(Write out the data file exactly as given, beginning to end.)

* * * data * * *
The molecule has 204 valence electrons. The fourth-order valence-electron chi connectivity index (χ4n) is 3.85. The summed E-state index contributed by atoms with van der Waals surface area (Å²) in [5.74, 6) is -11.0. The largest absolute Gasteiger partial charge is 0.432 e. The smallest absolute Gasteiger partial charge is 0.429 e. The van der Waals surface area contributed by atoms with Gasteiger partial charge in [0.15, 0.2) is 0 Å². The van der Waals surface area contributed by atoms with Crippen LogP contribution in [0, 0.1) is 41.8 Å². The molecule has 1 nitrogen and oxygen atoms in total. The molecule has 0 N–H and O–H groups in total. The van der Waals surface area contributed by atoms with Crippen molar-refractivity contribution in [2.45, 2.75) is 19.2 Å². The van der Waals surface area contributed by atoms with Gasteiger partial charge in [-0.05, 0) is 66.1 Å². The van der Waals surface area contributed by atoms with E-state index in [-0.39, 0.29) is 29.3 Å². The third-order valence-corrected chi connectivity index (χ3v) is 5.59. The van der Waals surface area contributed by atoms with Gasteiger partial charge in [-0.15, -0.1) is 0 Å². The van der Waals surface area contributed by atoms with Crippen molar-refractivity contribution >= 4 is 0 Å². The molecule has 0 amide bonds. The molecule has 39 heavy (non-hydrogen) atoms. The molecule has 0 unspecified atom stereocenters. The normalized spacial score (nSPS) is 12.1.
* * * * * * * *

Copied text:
The molecule has 204 valence electrons. The fourth-order valence-electron chi connectivity index (χ4n) is 3.85. The summed E-state index contributed by atoms with van der Waals surface area (Å²) in [5.74, 6) is -11.0. The largest absolute Gasteiger partial charge is 0.432 e. The smallest absolute Gasteiger partial charge is 0.429 e. The van der Waals surface area contributed by atoms with Gasteiger partial charge in [0.15, 0.2) is 0 Å². The van der Waals surface area contributed by atoms with Crippen LogP contribution in [0, 0.1) is 41.8 Å². The molecule has 1 nitrogen and oxygen atoms in total. The molecule has 0 N–H and O–H groups in total. The van der Waals surface area contributed by atoms with Crippen molar-refractivity contribution in [2.45, 2.75) is 19.2 Å². The van der Waals surface area contributed by atoms with Gasteiger partial charge in [-0.05, 0) is 66.1 Å². The van der Waals surface area contributed by atoms with E-state index in [-0.39, 0.29) is 29.3 Å². The third-order valence-corrected chi connectivity index (χ3v) is 5.59. The van der Waals surface area contributed by atoms with Gasteiger partial charge in [-0.15, -0.1) is 0 Å². The van der Waals surface area contributed by atoms with Crippen molar-refractivity contribution >= 4 is 0 Å². The molecule has 0 amide bonds. The molecule has 39 heavy (non-hydrogen) atoms. The molecule has 0 unspecified atom stereocenters. The normalized spacial score (nSPS) is 12.1.